One of the most complex issues is whether the agreement will be legally binding. The US team quietly made known that it cannot have a treaty that internationally binds its emissions reduction pledge, otherwise that will have to go to Congress for approval, and it will not approve.
A solution will thus be found such that the Paris agreement will be binding as a framework and in procedural matters (including that countries submit pledges that are subject to review), but the actual numbers will be placed in another document and not be subject to being legally binding. That may be a neat hybrid solution, but it would not fool the world.
Another big issue is the finance and technology that the developing countries demand to enable them to switch to a low-carbon economic pathway.
The chair of the G-77 (Group of 77) and China, South Africa's Ambassador Nozipho Mxakato-Diseko, said that "nothing under this convention will be achieved without the provision of finance and the transfer of technology which are crucial elements of the Paris outcome".
While the French President in his opening speech had indicated empathy for the developing countries' insistence on finance, other developed countries, especially the US, do not want anything specific on finance in the core agreement.
Even more complex and systemic is the contentious matter of "differentiation". Both Chinese President Xi Jinping and Indian Prime Minister Narendra Modi highlighted "common and differentiated responsibilities", as did many other leaders, but this term is really taboo for the US.
Another issue that will go down to the wire is "loss and damage", a concept now recognised but yet to be in operation at the convention.
Developing countries want the Paris agreement to recognise that it is legitimate to support developing countries with funds for rescue and rehabilitation necessitated by climate change-related events such as typhoons, heavy rainfall and drought. But developed countries do not want to fund "compensation" for this loss and damage.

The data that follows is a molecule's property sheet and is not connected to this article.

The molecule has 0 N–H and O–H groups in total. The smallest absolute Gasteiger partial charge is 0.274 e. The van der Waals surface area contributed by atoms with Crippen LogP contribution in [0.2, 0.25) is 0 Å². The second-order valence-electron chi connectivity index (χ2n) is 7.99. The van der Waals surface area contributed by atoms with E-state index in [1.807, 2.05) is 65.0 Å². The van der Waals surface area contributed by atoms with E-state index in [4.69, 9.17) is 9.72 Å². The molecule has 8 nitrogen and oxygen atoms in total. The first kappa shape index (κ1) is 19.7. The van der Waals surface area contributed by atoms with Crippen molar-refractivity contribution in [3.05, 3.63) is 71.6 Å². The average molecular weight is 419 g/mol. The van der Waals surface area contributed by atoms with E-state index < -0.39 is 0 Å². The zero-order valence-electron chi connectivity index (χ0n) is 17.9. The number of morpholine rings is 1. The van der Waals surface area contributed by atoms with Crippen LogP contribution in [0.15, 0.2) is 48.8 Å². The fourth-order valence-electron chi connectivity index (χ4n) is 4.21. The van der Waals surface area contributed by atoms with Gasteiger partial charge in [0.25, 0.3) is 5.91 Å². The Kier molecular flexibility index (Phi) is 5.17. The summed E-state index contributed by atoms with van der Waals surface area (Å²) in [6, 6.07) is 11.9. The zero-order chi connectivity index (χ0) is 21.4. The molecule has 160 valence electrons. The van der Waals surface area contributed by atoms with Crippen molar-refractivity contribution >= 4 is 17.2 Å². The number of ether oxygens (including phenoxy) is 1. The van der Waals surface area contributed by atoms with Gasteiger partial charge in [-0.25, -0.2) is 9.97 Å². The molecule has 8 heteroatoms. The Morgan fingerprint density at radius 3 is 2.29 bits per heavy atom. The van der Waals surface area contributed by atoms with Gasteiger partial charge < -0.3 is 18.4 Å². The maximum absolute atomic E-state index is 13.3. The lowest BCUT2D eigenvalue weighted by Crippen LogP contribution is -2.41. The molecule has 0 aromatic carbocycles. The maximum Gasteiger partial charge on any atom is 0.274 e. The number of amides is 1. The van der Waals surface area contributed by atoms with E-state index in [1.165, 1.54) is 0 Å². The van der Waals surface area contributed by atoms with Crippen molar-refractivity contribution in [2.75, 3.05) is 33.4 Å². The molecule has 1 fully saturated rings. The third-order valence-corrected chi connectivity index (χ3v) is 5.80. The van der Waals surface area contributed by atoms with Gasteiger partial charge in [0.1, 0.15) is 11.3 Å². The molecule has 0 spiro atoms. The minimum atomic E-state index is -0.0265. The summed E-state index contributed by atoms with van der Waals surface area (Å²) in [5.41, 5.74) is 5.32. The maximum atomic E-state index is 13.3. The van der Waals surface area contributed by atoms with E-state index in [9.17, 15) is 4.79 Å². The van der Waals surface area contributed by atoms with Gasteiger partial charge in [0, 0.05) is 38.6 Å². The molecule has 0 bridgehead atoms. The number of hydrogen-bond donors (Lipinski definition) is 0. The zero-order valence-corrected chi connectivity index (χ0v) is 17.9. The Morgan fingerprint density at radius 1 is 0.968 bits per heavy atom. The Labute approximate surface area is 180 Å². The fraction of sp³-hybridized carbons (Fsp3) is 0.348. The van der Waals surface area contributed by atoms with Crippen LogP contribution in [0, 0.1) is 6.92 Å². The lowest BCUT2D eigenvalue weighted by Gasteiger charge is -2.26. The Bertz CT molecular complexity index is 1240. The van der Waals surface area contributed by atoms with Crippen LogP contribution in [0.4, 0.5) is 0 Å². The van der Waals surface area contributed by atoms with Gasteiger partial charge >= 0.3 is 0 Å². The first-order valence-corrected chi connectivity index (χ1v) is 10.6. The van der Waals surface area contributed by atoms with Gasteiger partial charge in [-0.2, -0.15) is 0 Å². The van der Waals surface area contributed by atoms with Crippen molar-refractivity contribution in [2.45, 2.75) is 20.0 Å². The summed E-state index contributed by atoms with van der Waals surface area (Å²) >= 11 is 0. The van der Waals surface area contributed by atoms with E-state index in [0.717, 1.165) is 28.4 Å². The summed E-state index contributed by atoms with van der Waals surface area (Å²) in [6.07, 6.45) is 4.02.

These are some of the "sticky issues" that remain to be resolved.
Keep your fingers crossed that in the end a good and fair agreement will be reached. Whether it is adequate to win the fight against climate change is another huge issue, which will no doubt keep the debate going after Paris.
Boosting China's green industry
Yuan Ying, China Daily
The green industry should serve as one of the major drivers of China's economic growth.
But this is a daunting task to fulfil.
On the one hand, China's green industry needs at least two trillion yuan (S$436 billion) in investment a year. On the other hand, green financing has become a hurdle for China's sustainable growth, because about 85 per cent of the green investments are non-governmental in nature owing to the lack of financial support from the government. This is not surprising, though, because the green industry is known for its relatively high risk and inefficiency in yielding the expected results.
A self-sufficient photovoltaic power station of 5MW, for instance, will provide poor returns (from 8 per cent to 17 per cent, based on where it is installed), not to speak of the other difficulties such as power instability, change in ownership and insufficient supply of funds.
The yields of some green projects are even lower than the average 8 per cent.
Therefore, public subsidies from governments are necessary to boost China's green industry. More importantly, financial reform is necessary so as to involve more non-governmental capital.
Governments, on their part, have to initiate institutional reform to ensure green loans enjoy favourable interest subsidies or can be directly invested in industries.
• The View From Asia is a weekly compilation of articles from The Straits Times' media partner Asia News Network, a grouping of 22 newspapers. For more, see www.asianewsnet.net
A version of this article appeared in the print edition of The Straits Times on December 12, 2015, with the headline 'Going for green'. Print Edition | Subscribe